¶54 No rigid or inflexible formula can be prescribed for determining what constitutes engaging in an "inconsistent" occupation or business; but it may be stated as a general rule of guidance that if an occupation, business activity, or business activities, in which a Corporation Commissioner participates or with which he is connected, operates as an effective interference with the discharge of the functions of his office, he shall be deemed to be "engaged in an occupation or business inconsistent with his duties as such commissioner." Within the meaning of the general rule of guidance, any interest in any occupation, business activity, or business activities, which is affected in a meaningful manner by the Corporation Commission's exercise of its jurisdiction, constitutes such "effective interference."

PROPOSITION V

ARE THE PROHIBITORY PROVISIONS OF ARTICLE IX, § 16, OF THE CONSTITUTION, SELF-EXECUTING? Our answer is YES.

¶55 There are no statutory provisions implementing Sec. 16, supra, and defendants contend that the same is not self-executing. They argue that since the Legislature impeached a Corporation Commissioner in 1915, that it must have determined that it was not self-executing.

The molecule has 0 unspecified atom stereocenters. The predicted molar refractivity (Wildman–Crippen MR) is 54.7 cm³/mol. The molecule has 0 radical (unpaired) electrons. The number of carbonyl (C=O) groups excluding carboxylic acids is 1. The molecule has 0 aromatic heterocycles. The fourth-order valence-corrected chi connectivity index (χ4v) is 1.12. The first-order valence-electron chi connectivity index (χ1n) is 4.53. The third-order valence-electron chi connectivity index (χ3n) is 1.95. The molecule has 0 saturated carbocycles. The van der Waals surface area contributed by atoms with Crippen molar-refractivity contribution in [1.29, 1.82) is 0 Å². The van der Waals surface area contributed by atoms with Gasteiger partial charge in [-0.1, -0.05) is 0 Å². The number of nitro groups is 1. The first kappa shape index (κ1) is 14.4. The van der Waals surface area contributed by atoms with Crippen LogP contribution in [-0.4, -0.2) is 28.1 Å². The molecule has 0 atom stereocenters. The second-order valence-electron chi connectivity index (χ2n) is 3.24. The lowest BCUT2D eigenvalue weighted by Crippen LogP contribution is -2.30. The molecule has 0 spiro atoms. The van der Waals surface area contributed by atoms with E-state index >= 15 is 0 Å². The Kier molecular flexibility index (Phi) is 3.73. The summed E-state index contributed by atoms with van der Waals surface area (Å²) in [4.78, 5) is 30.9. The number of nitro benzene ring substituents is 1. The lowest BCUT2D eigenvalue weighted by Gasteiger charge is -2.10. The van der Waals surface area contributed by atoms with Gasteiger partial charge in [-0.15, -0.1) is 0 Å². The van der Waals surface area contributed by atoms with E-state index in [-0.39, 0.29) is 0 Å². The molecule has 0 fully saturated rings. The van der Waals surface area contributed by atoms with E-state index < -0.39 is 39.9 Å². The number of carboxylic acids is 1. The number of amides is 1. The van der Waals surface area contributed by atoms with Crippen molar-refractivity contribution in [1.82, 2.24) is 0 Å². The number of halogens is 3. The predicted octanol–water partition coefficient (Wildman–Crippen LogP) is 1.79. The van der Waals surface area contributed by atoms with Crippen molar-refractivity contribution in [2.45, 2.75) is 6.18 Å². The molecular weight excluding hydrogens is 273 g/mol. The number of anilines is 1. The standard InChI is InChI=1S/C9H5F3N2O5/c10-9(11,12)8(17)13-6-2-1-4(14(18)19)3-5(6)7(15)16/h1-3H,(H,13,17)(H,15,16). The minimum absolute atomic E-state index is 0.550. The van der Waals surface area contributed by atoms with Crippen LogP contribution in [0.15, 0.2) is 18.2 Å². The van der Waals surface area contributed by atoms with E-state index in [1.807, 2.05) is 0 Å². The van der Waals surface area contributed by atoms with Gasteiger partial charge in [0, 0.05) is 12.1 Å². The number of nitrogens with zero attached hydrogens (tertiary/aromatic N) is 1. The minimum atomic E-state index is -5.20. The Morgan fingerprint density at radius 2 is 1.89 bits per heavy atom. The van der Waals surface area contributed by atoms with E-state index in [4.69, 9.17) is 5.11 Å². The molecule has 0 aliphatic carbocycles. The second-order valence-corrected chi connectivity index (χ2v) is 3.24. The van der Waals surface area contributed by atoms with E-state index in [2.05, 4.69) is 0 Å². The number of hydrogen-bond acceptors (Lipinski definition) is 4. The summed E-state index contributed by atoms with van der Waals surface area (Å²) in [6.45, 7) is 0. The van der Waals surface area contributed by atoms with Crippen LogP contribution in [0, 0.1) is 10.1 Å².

¶56 If by impeaching a Corporation Commissioner in 1915, the Legislature determined that § 16, supra, was not self-executing, it has by its failure to enact implementing legislation, entirely emasculated the prohibitory provisions of said section. We are of the opinion the Legislature has not emasculated the prohibitory provisions by its inaction.

¶57 Paragraph (a) of § 16, supra, specifically prescribes that "if such Commissioner shall voluntarily become so interested, his office shall become vacant." This language is clear and unambiguous and had the framers of our Constitution and the people who adopted it intended another sanction, such sanction would have been set forth.

¶58 Paragraph (b) of § 16, supra, provides in part that a Commissioner shall not "hold any other office under the government of the United States, or of this State, or any other state government * * *." This language is similar to the language employed in Article 2, § 12 , of the Constitution, which provides:

"No member of Congress from this State, or person holding any office of trust or profit under the laws of any other State, or of the United States, shall hold any office of trust or profit under the laws of this State."

¶59 In Wimberly v. Deacon, 195 Okl. 561, 144 P.2d 447, we placed a construction on the above proviso and held:

"The provisions of Sec. 12, Art. 2, of the State Constitution, are self-executing and fully operative so that the acceptance of the second or prohibited office operates ipso facto to absolutely vacate the state office first held."